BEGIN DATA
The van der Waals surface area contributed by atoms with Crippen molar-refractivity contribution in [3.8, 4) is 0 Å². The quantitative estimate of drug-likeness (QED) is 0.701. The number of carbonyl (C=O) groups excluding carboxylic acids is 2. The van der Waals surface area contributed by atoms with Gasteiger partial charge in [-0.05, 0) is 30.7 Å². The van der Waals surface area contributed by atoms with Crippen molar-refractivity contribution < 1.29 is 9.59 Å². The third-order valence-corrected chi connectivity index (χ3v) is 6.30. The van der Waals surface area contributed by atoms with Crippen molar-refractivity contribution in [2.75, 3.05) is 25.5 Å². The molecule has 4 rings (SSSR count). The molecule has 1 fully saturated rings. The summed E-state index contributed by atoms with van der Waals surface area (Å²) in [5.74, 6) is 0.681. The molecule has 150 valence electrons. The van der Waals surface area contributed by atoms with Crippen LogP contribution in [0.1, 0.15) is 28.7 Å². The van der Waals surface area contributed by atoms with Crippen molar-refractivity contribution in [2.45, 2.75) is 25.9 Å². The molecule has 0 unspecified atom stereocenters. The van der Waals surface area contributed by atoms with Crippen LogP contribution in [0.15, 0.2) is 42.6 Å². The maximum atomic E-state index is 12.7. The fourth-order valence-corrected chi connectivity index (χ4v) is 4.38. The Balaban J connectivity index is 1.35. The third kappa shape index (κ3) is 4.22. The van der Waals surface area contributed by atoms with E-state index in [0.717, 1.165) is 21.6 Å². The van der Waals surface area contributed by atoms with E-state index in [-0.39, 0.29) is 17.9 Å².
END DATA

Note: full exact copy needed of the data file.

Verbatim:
The van der Waals surface area contributed by atoms with Crippen molar-refractivity contribution in [3.8, 4) is 0 Å². The quantitative estimate of drug-likeness (QED) is 0.701. The number of carbonyl (C=O) groups excluding carboxylic acids is 2. The van der Waals surface area contributed by atoms with Gasteiger partial charge in [-0.05, 0) is 30.7 Å². The van der Waals surface area contributed by atoms with Crippen molar-refractivity contribution < 1.29 is 9.59 Å². The third-order valence-corrected chi connectivity index (χ3v) is 6.30. The van der Waals surface area contributed by atoms with Crippen molar-refractivity contribution in [2.75, 3.05) is 25.5 Å². The molecule has 4 rings (SSSR count). The molecule has 1 fully saturated rings. The summed E-state index contributed by atoms with van der Waals surface area (Å²) in [5.74, 6) is 0.681. The molecule has 150 valence electrons. The van der Waals surface area contributed by atoms with Crippen LogP contribution in [0.1, 0.15) is 28.7 Å². The van der Waals surface area contributed by atoms with Crippen molar-refractivity contribution in [2.45, 2.75) is 25.9 Å². The molecule has 0 unspecified atom stereocenters. The van der Waals surface area contributed by atoms with Crippen LogP contribution in [0.15, 0.2) is 42.6 Å². The maximum atomic E-state index is 12.7. The fourth-order valence-corrected chi connectivity index (χ4v) is 4.38. The Balaban J connectivity index is 1.35. The third kappa shape index (κ3) is 4.22. The van der Waals surface area contributed by atoms with E-state index in [0.717, 1.165) is 21.6 Å². The van der Waals surface area contributed by atoms with E-state index in [-0.39, 0.29) is 17.9 Å².